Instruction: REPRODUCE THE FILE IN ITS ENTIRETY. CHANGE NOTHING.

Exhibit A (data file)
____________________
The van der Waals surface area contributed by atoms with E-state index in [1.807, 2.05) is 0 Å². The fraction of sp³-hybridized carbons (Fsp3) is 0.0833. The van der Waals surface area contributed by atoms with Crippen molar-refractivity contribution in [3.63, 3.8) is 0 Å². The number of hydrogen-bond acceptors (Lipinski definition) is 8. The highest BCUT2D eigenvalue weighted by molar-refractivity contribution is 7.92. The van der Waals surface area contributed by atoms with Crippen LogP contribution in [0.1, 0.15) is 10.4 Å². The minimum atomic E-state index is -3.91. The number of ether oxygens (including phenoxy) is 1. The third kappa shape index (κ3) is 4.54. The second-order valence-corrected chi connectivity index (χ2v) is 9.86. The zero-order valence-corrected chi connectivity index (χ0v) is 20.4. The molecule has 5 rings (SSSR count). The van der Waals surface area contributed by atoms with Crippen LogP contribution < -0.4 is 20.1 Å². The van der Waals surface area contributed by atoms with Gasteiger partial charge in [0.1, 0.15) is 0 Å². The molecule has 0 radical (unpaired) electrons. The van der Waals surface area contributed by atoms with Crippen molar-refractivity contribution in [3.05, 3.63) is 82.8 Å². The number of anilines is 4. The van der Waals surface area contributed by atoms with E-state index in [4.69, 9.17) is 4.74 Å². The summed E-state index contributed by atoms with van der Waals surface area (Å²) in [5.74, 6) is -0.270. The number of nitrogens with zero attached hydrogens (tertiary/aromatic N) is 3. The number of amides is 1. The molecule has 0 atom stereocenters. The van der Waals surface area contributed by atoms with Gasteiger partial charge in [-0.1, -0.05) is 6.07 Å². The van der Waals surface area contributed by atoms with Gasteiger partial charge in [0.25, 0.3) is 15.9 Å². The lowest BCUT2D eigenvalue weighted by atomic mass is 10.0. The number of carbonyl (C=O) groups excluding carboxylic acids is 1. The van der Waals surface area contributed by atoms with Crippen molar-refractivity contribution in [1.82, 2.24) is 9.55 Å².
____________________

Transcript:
The van der Waals surface area contributed by atoms with E-state index in [1.807, 2.05) is 0 Å². The fraction of sp³-hybridized carbons (Fsp3) is 0.0833. The van der Waals surface area contributed by atoms with Crippen molar-refractivity contribution in [3.63, 3.8) is 0 Å². The number of hydrogen-bond acceptors (Lipinski definition) is 8. The highest BCUT2D eigenvalue weighted by molar-refractivity contribution is 7.92. The van der Waals surface area contributed by atoms with Crippen LogP contribution in [0.1, 0.15) is 10.4 Å². The minimum atomic E-state index is -3.91. The number of ether oxygens (including phenoxy) is 1. The third kappa shape index (κ3) is 4.54. The second-order valence-corrected chi connectivity index (χ2v) is 9.86. The zero-order valence-corrected chi connectivity index (χ0v) is 20.4. The molecule has 5 rings (SSSR count). The van der Waals surface area contributed by atoms with Crippen LogP contribution < -0.4 is 20.1 Å². The van der Waals surface area contributed by atoms with Gasteiger partial charge in [0.1, 0.15) is 0 Å². The molecule has 0 radical (unpaired) electrons. The van der Waals surface area contributed by atoms with Crippen molar-refractivity contribution in [3.05, 3.63) is 82.8 Å². The number of anilines is 4. The van der Waals surface area contributed by atoms with E-state index in [4.69, 9.17) is 4.74 Å². The summed E-state index contributed by atoms with van der Waals surface area (Å²) in [5.74, 6) is -0.270. The number of nitrogens with zero attached hydrogens (tertiary/aromatic N) is 3. The number of amides is 1. The molecule has 0 atom stereocenters. The van der Waals surface area contributed by atoms with Gasteiger partial charge in [-0.1, -0.05) is 6.07 Å². The van der Waals surface area contributed by atoms with Gasteiger partial charge in [0.25, 0.3) is 15.9 Å². The lowest BCUT2D eigenvalue weighted by atomic mass is 10.0. The number of carbonyl (C=O) groups excluding carboxylic acids is 1. The van der Waals surface area contributed by atoms with Crippen molar-refractivity contribution in [1.82, 2.24) is 9.55 Å².